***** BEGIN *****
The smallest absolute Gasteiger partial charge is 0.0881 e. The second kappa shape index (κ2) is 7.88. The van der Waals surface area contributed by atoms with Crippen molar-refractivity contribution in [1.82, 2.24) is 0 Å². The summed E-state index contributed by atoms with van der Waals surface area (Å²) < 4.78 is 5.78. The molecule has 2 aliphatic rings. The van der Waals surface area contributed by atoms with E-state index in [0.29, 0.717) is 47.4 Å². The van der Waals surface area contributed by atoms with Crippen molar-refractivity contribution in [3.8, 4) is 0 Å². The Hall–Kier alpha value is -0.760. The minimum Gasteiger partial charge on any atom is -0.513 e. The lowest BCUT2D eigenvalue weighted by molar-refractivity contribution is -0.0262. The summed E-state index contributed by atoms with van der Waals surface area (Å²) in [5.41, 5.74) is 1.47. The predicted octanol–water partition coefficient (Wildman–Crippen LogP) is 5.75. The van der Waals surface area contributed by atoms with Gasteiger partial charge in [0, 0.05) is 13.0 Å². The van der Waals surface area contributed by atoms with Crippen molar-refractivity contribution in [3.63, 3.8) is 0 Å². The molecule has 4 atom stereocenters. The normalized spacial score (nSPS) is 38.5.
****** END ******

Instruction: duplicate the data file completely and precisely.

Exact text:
The smallest absolute Gasteiger partial charge is 0.0881 e. The second kappa shape index (κ2) is 7.88. The van der Waals surface area contributed by atoms with Crippen molar-refractivity contribution in [1.82, 2.24) is 0 Å². The summed E-state index contributed by atoms with van der Waals surface area (Å²) < 4.78 is 5.78. The molecule has 2 aliphatic rings. The van der Waals surface area contributed by atoms with E-state index in [0.29, 0.717) is 47.4 Å². The van der Waals surface area contributed by atoms with Crippen molar-refractivity contribution in [3.8, 4) is 0 Å². The Hall–Kier alpha value is -0.760. The minimum Gasteiger partial charge on any atom is -0.513 e. The lowest BCUT2D eigenvalue weighted by molar-refractivity contribution is -0.0262. The summed E-state index contributed by atoms with van der Waals surface area (Å²) in [5.41, 5.74) is 1.47. The predicted octanol–water partition coefficient (Wildman–Crippen LogP) is 5.75. The van der Waals surface area contributed by atoms with Gasteiger partial charge in [0, 0.05) is 13.0 Å². The van der Waals surface area contributed by atoms with Crippen molar-refractivity contribution in [3.63, 3.8) is 0 Å². The molecule has 4 atom stereocenters. The normalized spacial score (nSPS) is 38.5.